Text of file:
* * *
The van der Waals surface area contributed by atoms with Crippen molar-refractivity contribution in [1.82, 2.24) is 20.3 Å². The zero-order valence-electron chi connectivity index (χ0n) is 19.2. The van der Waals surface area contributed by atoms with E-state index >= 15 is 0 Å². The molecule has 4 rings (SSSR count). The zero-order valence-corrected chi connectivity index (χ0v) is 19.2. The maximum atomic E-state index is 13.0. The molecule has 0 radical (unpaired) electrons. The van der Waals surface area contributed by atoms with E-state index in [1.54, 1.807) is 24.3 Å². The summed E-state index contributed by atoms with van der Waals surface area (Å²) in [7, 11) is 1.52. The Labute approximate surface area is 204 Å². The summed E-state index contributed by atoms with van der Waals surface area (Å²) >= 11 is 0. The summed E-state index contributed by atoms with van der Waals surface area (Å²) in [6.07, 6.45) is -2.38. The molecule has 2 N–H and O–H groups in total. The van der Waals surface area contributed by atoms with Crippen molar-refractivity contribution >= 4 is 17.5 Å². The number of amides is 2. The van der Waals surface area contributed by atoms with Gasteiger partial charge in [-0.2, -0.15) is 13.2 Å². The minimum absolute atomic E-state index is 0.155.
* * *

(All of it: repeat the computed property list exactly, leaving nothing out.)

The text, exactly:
The van der Waals surface area contributed by atoms with Crippen molar-refractivity contribution in [1.82, 2.24) is 20.3 Å². The zero-order valence-electron chi connectivity index (χ0n) is 19.2. The van der Waals surface area contributed by atoms with E-state index >= 15 is 0 Å². The molecule has 4 rings (SSSR count). The zero-order valence-corrected chi connectivity index (χ0v) is 19.2. The maximum atomic E-state index is 13.0. The molecule has 0 radical (unpaired) electrons. The van der Waals surface area contributed by atoms with E-state index in [1.54, 1.807) is 24.3 Å². The summed E-state index contributed by atoms with van der Waals surface area (Å²) in [7, 11) is 1.52. The Labute approximate surface area is 204 Å². The summed E-state index contributed by atoms with van der Waals surface area (Å²) >= 11 is 0. The summed E-state index contributed by atoms with van der Waals surface area (Å²) in [6.07, 6.45) is -2.38. The molecule has 2 N–H and O–H groups in total. The van der Waals surface area contributed by atoms with Crippen molar-refractivity contribution >= 4 is 17.5 Å². The number of amides is 2. The van der Waals surface area contributed by atoms with Gasteiger partial charge in [-0.2, -0.15) is 13.2 Å². The minimum absolute atomic E-state index is 0.155.